I’m not going to lie, it felt like putting together an impossible jigsaw puzzle the first time. You need to make sure that the bills don’t go over what you get paid that week, but also that they’re not being paid after when they’re due. (PS- you can change due dates usually- just call!) It can be made easier or more difficult by your pay schedule. I get paid monthly, and B is paid weekly, which works out GREAT for us. Most of our bills (all the large ones) are paid the week I’m paid, and smaller ones and our weekly needs come from B’s pay on the other weeks. If you get paid twice monthly, you’d need to budget out two weeks of groceries, spend, etc. If you only have smaller weekly paydays, you might need to split up larger bills, like rent. That’s where a “reserve” checking account comes in handy- so you can put aside that part of the payment until you have the rest of it. Some in-depth examples:

  • A – Put the estimated pay and date on the left column for that pay week.
  • B – Put the exact pay on the right hand column. If you had to estimate for an hourly employee, put the estimate (which should be a “worst case” estimate) and then on payday, before you pay bills, change it to the real pay, so you can see where you’re at financially. I’ll get to what to do with leftover money later.
  • C – If you have to split a payment of something large (in this example, rent) note that it’s a partial. Some bills you might be able to pay a few times (I can split up utilities into a few payments, which is nice in the Florida summer when they are $250 plus) or you might have to put aside that money in a reserve account, or even as cash. Find a way to set it aside without accidentally spending it!
  • D – Represent the bills as a negative number so that the Excel formula works. Remember to list ALL bills, even the small ones (like Netflix!) After I pay a bill, I change the color to lighter grey so I know it’s been scheduled or paid.
  • E – On the left column, write “TOTAL.” On the right, under all the bill amounts, type the formula. =SUM(B2:B10) (For this example, it’s in column B, but replace B with whatever letter column it’s in.) In this formula,”B2″ should be whatever cell (column and row) your pay amount is in – for this example, 1,000. “B10” is the last bill’s column – for this example, -150. After you type in the formula and hit enter, it should do the math and show the number that represents the money you have left. Check it with a calculator to be sure.

What do you do with leftover money? That’s up to you. If you are trying to pay down debt, you might put it towards a loan or credit card that’s high interest, or close to being paid in full. You might decide to save the extra money towards something, like a fancy dinner out. You may want to put it aside in a reserve account if you know another week will be tighter.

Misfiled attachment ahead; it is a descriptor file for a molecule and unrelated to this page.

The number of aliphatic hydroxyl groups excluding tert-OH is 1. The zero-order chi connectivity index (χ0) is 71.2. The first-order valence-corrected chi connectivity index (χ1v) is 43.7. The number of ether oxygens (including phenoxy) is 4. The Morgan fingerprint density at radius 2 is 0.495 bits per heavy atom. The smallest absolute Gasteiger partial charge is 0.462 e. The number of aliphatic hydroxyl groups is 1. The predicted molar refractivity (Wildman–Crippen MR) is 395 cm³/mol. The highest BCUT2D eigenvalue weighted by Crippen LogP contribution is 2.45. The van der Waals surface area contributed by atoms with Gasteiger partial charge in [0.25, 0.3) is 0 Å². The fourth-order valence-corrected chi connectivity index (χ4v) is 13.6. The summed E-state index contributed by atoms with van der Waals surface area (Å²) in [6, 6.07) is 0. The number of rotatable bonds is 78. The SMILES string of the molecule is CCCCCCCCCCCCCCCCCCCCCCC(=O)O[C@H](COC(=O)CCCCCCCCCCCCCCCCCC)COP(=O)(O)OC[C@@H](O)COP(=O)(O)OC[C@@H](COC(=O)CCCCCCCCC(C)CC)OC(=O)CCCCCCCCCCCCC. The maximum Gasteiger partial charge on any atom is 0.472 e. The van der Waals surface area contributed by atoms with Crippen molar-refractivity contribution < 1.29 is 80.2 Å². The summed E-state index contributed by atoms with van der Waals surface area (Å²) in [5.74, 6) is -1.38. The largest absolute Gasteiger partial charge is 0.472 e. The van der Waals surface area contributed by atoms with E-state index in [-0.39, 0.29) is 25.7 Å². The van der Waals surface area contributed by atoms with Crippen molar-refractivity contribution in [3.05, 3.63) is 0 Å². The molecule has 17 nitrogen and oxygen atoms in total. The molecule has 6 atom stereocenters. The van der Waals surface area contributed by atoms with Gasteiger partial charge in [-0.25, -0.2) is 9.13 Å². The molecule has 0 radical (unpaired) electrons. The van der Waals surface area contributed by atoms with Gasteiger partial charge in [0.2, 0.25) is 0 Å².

What do you do if your “total” is negative on a payday? Sometimes, you just have to have a negative week when creating your monthly budget. If you can, try to set aside money from a week prior. Since you’re planning out your whole month, you should see this coming. But if you can’t protect yourself ahead of time, then you should take money out of whatever spending money you set aside, then groceries.

How do you handle gas/spending/grocery money? I take out cash every week for our gas, groceries, and spending money. It makes it easier for us to keep track of how much we spend. If we want to buy something online, I’ll either deposit the cash and then buy it, or wait until payday to buy it, and then take out less cash for myself that week. It also makes us more responsible with groceries and gas- we have to stay under budget (generally it’s me with grocery shopping, and B uses way more gas) or it comes out of our pocket. (You could also create another checking account to handle this “pocket” money if you don’t like using cash. It does get a bit confusing to have a few more checking accounts, but it would make it easier if you shop online a lot, or hate holding onto cash.)

How do you pay people with checks? I hate checks! That whole waiting for people to cash them dance is a slow torture. I suppose, I could have checks made from our bills account, and then if I write a $100 check, transfer $100 to the bills account. However, our bank account allows free cashier’s checks. That is how I do all my checks- so the money is already taken out (and protected) same-day. If I owe someone money, I’ll send it over PayPal or using my bank’s free money sending service – again, out of the bills account.

I got one month done- how do I do the next? I copy and paste the next month below the current one, change the dates to be accurate, then based on due dates for the bills, I adjust them as needed. When making changes, always check the “TOTAL” formula to make sure it’s still including all cells. It never hurts to double check!